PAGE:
Featured Exhibits /October 24, 2009Right for Living
Ukrainian Roma village
Photographs by Arthur Bondar
A portrait of a Roma family in their home. Photo by Arthur Bondar
Photographer Arthur Bondar's essay is about a small village of Ukrainian gypsies
near Kiev. It was built in 2005 after the massive flood in western Ukraine.
The villagers lost everything: houses, gardens, clothes, documents. The
government gave them $50 for compensation-not enough even for food. Today there
are 40-50 people living there. Those who stayed have built hybaries (handmade houses). The pieces of carpet, linoleum,
and wood keep them warm. They heat their homes with a burzhuika (small oven) or with small handmade fireplaces. They
earn money in different ways; cadge near the church, tell fortunes by cards or
hands, or simply steal. None of the children have ever been to school. There
are no medications and nobody wants to speak with gypsies at the hospital.
Click here to view the exhibit.
My Fellow Americans
First generation Azeri community in Rhode Island
Photographs by Dennis Yermoshin
Photographer's uncle at his place of work. Photo by Dennis Yermoshin
This essay is about a reconstruction of a life left behind. It is a
portrait of Dennis Yermoshin's family and friends from Azerbaijan; a specific group of people who, due
to the failure of the Soviet government, ended up in America. Through
these photographs, Yermoshin explores the process of adaptation and the endurance
of nostalgia-two unconditional aspects of immigrant life.
Click here to view the exhibit.
The Iron Triangle
A community in New York struggles to earn a living in auto repair shops slated for demolition
Photographs by Kevin Downs
Waiting for work in the Iron Triangle. Photo by Kevin Downs
In Corona, Queens, the area right outside of the new Shea
Stadium is known as the Iron Triangle. Some call it a junkyard. It can be
dangerous to make a living in these chop shops. Young men and women are working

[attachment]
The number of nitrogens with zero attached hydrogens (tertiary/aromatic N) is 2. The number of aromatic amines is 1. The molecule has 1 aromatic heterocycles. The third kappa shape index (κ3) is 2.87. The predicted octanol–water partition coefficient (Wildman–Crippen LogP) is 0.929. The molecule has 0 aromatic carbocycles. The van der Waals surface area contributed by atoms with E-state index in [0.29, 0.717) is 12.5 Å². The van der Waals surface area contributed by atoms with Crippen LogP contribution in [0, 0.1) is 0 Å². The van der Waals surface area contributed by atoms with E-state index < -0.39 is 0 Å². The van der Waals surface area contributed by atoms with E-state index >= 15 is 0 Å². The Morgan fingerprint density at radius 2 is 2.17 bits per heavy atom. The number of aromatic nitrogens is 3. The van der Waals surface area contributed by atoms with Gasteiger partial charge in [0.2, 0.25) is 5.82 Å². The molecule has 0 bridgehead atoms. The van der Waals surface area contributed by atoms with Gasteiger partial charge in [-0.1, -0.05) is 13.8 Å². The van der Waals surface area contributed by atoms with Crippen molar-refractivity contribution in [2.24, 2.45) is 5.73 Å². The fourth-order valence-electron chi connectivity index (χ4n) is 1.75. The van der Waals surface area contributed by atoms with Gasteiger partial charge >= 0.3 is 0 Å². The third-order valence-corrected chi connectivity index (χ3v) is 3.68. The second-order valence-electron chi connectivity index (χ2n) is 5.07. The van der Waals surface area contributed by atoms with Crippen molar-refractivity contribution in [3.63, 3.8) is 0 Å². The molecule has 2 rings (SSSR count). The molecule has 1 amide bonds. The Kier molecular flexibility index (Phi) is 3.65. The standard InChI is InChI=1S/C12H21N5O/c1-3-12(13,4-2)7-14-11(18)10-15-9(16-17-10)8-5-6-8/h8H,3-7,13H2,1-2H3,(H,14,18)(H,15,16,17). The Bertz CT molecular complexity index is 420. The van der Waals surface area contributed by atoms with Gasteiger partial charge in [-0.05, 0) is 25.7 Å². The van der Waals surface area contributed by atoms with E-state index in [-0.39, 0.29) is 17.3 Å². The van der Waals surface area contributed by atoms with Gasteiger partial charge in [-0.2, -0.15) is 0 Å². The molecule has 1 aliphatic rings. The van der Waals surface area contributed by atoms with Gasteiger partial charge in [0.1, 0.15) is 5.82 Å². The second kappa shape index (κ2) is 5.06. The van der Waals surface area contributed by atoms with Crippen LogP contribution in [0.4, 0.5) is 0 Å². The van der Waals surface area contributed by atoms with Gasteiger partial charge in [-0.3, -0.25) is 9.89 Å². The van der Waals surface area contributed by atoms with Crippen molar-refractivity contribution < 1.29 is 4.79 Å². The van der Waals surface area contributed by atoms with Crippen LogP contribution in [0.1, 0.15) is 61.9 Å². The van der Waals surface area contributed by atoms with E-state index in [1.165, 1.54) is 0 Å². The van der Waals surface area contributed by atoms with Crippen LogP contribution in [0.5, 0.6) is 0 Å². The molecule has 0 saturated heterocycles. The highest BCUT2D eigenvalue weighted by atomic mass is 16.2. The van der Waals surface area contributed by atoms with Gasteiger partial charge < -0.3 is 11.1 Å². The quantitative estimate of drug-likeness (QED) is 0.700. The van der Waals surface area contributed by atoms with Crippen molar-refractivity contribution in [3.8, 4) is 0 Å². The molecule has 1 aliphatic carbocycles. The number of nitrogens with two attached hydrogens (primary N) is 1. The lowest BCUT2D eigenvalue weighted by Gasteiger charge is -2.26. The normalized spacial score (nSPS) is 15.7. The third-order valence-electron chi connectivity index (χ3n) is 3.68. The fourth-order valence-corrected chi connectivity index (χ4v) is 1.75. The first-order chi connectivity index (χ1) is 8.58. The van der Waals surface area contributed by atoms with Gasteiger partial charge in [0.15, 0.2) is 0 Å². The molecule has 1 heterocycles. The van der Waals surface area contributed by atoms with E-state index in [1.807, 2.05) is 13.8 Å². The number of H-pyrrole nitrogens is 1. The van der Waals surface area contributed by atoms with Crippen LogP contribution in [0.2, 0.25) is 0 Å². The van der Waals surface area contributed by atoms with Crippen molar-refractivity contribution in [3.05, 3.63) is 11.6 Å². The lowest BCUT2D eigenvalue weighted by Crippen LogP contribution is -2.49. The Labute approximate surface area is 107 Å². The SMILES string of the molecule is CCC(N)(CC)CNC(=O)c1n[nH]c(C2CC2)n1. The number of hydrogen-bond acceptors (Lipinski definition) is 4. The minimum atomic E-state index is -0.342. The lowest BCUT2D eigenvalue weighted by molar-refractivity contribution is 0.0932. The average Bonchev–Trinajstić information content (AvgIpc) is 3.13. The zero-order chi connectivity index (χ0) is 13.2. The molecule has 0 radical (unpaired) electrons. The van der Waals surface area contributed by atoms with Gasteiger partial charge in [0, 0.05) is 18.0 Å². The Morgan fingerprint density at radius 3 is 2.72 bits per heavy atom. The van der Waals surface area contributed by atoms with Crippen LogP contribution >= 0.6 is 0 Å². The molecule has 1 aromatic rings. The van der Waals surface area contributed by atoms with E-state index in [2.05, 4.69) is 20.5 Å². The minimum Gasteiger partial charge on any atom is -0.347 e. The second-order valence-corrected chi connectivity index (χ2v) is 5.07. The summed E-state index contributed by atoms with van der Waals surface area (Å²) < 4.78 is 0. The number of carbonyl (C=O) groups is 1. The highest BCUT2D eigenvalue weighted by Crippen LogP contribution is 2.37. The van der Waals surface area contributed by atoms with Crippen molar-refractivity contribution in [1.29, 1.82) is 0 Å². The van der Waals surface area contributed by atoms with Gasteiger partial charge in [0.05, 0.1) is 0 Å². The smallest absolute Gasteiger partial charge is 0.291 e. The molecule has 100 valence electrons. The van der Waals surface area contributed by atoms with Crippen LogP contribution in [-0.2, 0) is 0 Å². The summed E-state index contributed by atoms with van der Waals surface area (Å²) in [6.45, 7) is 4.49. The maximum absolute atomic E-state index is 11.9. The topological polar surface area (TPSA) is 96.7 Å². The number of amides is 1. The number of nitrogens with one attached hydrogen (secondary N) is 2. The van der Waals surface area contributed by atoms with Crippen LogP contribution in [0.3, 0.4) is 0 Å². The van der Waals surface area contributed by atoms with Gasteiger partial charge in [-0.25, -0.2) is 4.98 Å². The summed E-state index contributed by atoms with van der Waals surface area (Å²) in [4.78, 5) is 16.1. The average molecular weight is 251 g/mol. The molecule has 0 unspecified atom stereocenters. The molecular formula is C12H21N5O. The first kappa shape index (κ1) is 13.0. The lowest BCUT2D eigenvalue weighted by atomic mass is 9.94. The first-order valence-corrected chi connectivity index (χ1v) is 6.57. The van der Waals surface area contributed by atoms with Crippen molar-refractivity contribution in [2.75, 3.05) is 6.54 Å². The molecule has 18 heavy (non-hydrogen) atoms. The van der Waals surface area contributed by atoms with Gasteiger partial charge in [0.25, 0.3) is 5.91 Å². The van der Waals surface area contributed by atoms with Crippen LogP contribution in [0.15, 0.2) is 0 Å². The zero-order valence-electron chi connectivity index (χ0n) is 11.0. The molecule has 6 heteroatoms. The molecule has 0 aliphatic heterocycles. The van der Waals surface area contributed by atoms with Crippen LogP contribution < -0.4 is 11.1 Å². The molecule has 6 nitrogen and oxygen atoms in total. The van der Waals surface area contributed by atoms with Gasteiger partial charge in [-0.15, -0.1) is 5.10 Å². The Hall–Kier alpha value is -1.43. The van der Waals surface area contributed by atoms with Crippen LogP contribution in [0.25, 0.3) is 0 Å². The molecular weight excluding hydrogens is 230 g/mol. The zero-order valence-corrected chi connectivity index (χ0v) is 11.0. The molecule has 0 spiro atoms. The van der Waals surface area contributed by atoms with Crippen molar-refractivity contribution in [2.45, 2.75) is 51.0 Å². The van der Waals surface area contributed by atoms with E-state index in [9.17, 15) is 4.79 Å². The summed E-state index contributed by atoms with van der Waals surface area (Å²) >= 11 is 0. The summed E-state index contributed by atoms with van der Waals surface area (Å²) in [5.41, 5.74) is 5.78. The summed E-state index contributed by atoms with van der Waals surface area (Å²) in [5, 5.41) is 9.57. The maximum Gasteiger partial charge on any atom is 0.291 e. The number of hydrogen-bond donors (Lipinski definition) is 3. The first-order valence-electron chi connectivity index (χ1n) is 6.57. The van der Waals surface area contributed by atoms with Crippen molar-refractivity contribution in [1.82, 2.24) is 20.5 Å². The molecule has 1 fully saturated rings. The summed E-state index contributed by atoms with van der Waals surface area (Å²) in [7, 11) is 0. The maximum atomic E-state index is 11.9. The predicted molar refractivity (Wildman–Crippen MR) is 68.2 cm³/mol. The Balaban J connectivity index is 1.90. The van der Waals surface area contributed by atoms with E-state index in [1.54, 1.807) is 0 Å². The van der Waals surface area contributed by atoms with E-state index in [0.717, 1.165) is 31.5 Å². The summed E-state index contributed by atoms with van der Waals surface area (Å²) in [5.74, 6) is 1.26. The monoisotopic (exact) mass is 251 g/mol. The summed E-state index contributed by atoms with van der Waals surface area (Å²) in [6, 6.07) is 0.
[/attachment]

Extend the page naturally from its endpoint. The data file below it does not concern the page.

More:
to send their kids to school. It is a place that has enabled many generations
of immigrant workers to make a living. Some are sending their money back home
but others are trying to create a life for their family in the U.S. But now the
city is taking the land to build hotels and condominiums. Hundreds of small
businesses and 5,000 workers are being forced out of their livelihoods in this
part of Queens. Click here to view exhibit.
A document of the world economic crisis
Photographs by Freya Najade
Photo by Freya Najade
To show the consequences of the slow down in economy, Freya
Najade focused on closed down premises. Najade believes these abandoned spaces
embody the impact of the crisis on society in general and on individuals
specifically. Of particular interest to Najade are spaces in which one finds
traces of the previous occupier. Some of the premises seem as if they have
just closed down or were left in a hurry. Signs and slogans remind us of good times
but also of efforts to advertise their services or products. However, the future of
these places, and therefore also of the workers, remains unclear. Click here to view exhibit.
"Climate Change in Our World," an exhibit of large-scale color photographs from the
book Earth Under Fire by environmental photojournalist opens
to the public at the American Association for the Advancement of Science Headquarters Atrium, Washington DC, beginning November 10. The show runs through mid-March, 2010. The show is a unique and engaging witness to the effects of
global warming today, including solutions and actions that are underway by
governments, companies, families and kids. It is the only comprehensive visual display on climate and
energy in Washington during the Senate debate and in advance of the
international Copenhagen talks in December. Click here for details.
SocialDocumentary.net is a new website for photographers, NGOs, journalists, editors, and students to create and explore documentary websites investigating critical issues facing the world today. Recent exhibits have explored oil workers in the Niger River Delta, male sex workers in India, Central American immigrant women during their journey north, and Iraqi and Afghan refugees in Greece. Click here to view all of the exhibits.